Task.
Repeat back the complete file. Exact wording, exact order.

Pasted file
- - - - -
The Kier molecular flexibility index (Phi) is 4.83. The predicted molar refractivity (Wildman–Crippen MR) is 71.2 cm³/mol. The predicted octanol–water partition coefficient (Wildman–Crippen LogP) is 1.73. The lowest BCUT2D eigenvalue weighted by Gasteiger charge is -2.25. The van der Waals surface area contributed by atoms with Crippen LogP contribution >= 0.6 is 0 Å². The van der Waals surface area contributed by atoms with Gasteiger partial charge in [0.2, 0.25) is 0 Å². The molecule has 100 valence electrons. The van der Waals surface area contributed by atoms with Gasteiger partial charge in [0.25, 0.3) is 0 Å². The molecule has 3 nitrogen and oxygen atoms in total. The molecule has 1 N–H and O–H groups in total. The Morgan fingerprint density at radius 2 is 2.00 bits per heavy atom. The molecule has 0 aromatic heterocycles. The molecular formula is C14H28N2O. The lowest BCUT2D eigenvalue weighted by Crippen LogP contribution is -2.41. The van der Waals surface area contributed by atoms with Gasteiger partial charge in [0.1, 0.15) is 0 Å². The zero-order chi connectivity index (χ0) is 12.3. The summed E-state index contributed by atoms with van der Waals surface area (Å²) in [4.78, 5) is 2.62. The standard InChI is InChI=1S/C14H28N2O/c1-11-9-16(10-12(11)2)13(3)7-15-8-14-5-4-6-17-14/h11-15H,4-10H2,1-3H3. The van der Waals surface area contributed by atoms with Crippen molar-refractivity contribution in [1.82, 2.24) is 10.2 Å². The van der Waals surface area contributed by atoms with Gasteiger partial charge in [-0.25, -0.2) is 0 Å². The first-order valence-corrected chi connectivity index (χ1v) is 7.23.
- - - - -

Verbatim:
The Kier molecular flexibility index (Phi) is 4.83. The predicted molar refractivity (Wildman–Crippen MR) is 71.2 cm³/mol. The predicted octanol–water partition coefficient (Wildman–Crippen LogP) is 1.73. The lowest BCUT2D eigenvalue weighted by Gasteiger charge is -2.25. The van der Waals surface area contributed by atoms with Crippen LogP contribution >= 0.6 is 0 Å². The van der Waals surface area contributed by atoms with Gasteiger partial charge in [0.2, 0.25) is 0 Å². The molecule has 100 valence electrons. The van der Waals surface area contributed by atoms with Gasteiger partial charge in [0.25, 0.3) is 0 Å². The molecule has 3 nitrogen and oxygen atoms in total. The molecule has 1 N–H and O–H groups in total. The Morgan fingerprint density at radius 2 is 2.00 bits per heavy atom. The molecule has 0 aromatic heterocycles. The molecular formula is C14H28N2O. The lowest BCUT2D eigenvalue weighted by Crippen LogP contribution is -2.41. The van der Waals surface area contributed by atoms with Gasteiger partial charge in [0.1, 0.15) is 0 Å². The zero-order chi connectivity index (χ0) is 12.3. The summed E-state index contributed by atoms with van der Waals surface area (Å²) in [4.78, 5) is 2.62. The standard InChI is InChI=1S/C14H28N2O/c1-11-9-16(10-12(11)2)13(3)7-15-8-14-5-4-6-17-14/h11-15H,4-10H2,1-3H3. The van der Waals surface area contributed by atoms with Crippen molar-refractivity contribution in [1.82, 2.24) is 10.2 Å². The van der Waals surface area contributed by atoms with Gasteiger partial charge in [-0.25, -0.2) is 0 Å². The first-order valence-corrected chi connectivity index (χ1v) is 7.23.